Inhabiting a broken body: female agency in the Middle Ages AND Murderous mothers: implications of filicide in Medieval literature

UNCG Author/Contributor (non-UNCG co-authors, if there are any, appear on document)
Reba Katherine Beeman (Creator)
The University of North Carolina at Greensboro (UNCG )
Web Site:
Amy Vines

Abstract: It is a common assertion in medieval studies that a woman’s religious experience was tested through the body by means of torture. Scholars, such as Elizabeth Robertson and Catherine Innes-Parker, analyze saints’ lives by focusing on the corporeal nature of the narrative: sexuality, physical torture, and death. Perhaps the focus on the torture and the death and its aftermath is because the authors of these texts seem to afford little time between the final breaking of the body and the woman’s subsequent death. Little focus is placed on the specific effects of the inflicted torture. However, I claim that it is during the period where a woman inhabits a broken body that she holds the most cultural agency. Across a variety of medieval texts, women enter a different social space when inhabiting a broken body which allows them to acquire agency over their own lives and influence others. This paper argues that these women experience so little time inhabiting their broken body because of the potentially threatening power the specific inhabitation affords them. The important “broken body” stage appears not only in the narratives of female saints like Margaret, whose story will be analyzed within this essay, but also the wife from Marie de France’s Bisclavret and Cresseid in Robert Henryson’s Testament of Cresseid. In all of these narratives, when the physical body has been destroyed or tortured women are free from the contractual marrying of their bodies and their place in society. Ultimately, this essay highlights the importance of the broken female body as it further others women to the point that they no longer operate within traditional medieval gender roles. AND During the Middles Ages women were primarily marked by their sexual and marital status—virgins, wives, widows, and mothers. Having children was central to a woman’s identity. However, as in any time, motherhood was complex and one woman’s maternal experience was defined by various factors such as class, race, religion, and culture. The centrality of motherhood helped perpetuate the masculine hegemony as women were expected to be submissive to their husbands and producing male heirs maintained patriarchal succession. However, there are instances of women destroying their maternal marker by committing filicide. In Geoffrey Chaucer’s Man of Law’s Tale the sultaness kills her son and Tristram’s step-mother poisons her child in Le Morte D’Arthur by Sir Thomas Malory. These works portray these women as evil and deserving punishment. However, in the Norse Saga of the Volsungs both Signy and Gudrun kill their sons as a way to avenge their biological families. These women are not viewed as villains and Gudrun is even considered to be one of the most popular female characters in medieval Norse literature. I argue that the reason these women are portrayed very differently is because of their respective cultures and, namely, their differently religions. The English, as Christians view mothers very differently than the Norse, whose pagan roots were only a couple hundred years behind them. Further, Scandinavian laws and understanding of murder varied drastically from the English. These historical and cultural differences provide a foundation for a comparative analysis of these four texts and explains the different treatment of these women.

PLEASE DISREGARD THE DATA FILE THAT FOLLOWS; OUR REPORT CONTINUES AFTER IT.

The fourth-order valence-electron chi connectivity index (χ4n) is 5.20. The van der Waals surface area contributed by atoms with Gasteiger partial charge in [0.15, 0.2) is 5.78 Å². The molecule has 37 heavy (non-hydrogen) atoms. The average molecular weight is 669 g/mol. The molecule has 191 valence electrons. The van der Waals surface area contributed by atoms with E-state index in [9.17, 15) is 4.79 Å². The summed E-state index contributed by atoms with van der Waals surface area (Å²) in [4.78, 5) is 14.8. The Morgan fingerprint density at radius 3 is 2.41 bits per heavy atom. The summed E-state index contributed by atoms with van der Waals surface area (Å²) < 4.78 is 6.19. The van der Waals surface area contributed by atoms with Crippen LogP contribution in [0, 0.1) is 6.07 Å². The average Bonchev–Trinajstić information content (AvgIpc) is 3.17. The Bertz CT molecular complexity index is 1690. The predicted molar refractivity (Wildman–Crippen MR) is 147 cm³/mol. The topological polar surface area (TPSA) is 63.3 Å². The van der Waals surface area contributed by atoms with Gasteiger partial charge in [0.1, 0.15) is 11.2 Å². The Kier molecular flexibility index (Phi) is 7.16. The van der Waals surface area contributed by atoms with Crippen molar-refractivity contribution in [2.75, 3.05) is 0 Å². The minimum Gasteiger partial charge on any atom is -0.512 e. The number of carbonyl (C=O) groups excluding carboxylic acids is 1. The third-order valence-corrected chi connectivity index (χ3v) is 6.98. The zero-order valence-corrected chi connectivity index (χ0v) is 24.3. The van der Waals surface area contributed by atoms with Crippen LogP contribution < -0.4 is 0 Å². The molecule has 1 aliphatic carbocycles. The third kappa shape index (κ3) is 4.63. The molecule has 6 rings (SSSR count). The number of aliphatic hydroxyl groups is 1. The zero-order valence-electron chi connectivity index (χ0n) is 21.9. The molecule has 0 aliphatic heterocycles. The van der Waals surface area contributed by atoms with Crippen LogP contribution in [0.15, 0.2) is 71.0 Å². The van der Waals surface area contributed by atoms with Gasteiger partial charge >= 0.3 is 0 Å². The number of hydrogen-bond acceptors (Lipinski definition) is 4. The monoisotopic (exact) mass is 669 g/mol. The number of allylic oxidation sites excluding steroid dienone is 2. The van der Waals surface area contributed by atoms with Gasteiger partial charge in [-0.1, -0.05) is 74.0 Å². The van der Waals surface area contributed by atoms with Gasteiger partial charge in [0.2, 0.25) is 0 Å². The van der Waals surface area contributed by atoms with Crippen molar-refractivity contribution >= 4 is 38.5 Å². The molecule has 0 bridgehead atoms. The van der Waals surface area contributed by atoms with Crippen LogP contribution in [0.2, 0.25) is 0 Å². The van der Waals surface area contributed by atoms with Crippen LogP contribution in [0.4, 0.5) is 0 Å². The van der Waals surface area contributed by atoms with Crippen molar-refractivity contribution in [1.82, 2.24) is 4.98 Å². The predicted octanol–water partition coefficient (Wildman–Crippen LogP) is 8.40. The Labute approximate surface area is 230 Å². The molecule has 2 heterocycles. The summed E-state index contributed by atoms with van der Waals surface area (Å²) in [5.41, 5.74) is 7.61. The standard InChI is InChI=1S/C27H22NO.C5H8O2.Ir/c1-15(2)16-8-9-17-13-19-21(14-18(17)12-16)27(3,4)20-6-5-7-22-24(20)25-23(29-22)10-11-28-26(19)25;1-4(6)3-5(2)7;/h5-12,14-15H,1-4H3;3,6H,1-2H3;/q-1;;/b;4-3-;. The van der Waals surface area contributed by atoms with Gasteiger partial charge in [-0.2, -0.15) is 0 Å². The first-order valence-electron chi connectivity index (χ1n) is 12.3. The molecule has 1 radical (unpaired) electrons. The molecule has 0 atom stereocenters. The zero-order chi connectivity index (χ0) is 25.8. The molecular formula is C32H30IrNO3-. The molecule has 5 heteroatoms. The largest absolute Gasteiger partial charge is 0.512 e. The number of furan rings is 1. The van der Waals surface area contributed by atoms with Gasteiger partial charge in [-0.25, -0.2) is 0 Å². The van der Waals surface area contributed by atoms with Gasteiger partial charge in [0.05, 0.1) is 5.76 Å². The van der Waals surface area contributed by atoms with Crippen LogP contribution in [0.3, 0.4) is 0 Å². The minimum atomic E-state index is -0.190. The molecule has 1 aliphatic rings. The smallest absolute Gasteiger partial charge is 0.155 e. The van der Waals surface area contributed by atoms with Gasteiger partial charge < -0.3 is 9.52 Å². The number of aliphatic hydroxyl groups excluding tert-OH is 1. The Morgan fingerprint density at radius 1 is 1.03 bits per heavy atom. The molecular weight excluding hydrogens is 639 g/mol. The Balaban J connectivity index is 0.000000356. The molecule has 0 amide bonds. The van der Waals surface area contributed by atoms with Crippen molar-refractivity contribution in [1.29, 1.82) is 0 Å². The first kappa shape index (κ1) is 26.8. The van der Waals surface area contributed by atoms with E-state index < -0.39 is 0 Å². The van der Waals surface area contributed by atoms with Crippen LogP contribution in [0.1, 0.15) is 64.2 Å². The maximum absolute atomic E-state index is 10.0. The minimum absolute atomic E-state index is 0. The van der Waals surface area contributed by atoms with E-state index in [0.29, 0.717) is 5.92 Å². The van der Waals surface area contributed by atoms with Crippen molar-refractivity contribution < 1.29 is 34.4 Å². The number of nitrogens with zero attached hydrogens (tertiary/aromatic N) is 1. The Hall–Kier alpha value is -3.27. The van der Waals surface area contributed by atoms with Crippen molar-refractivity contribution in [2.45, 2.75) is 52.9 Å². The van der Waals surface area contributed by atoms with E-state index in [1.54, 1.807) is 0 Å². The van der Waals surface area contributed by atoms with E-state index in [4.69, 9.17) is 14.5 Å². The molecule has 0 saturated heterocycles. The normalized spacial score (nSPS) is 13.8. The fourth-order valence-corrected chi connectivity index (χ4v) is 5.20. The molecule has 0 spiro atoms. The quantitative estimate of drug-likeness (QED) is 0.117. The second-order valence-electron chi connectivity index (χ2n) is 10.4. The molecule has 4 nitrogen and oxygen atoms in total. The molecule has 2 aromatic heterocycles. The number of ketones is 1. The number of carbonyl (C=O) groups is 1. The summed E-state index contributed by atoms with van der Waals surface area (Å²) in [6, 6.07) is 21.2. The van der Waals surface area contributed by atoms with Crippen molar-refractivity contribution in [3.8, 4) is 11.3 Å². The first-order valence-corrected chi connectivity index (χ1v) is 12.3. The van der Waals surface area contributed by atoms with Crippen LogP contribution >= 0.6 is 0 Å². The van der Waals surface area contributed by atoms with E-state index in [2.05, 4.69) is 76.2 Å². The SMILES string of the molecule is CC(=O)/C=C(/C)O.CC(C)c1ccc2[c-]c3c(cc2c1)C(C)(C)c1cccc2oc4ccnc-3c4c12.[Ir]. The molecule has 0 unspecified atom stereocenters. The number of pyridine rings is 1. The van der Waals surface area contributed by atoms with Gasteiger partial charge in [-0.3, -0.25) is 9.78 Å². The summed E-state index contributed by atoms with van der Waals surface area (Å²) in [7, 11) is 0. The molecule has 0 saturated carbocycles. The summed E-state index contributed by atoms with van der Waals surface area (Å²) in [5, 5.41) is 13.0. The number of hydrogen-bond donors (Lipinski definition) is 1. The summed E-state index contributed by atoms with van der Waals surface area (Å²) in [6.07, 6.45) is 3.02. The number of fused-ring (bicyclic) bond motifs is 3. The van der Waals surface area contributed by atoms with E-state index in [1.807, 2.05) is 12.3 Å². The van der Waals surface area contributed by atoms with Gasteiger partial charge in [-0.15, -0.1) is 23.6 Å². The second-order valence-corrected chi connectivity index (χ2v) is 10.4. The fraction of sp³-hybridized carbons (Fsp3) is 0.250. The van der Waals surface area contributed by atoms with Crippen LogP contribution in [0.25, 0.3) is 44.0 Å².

Additional Information

Language: English
Date: 2018
Bisclavret Wife, Gudrun Saga of the Volsungs, Henryson Cresseid leprosy, Man of Law's Tale sultaness, Saint Margaret, Tristram Step-mother
Literature, Medieval $x History and criticism
Women in literature
Human body in literature
Gender identity in literature
Mothers and sons in literature
Motherhood in literature
Filicide in literature

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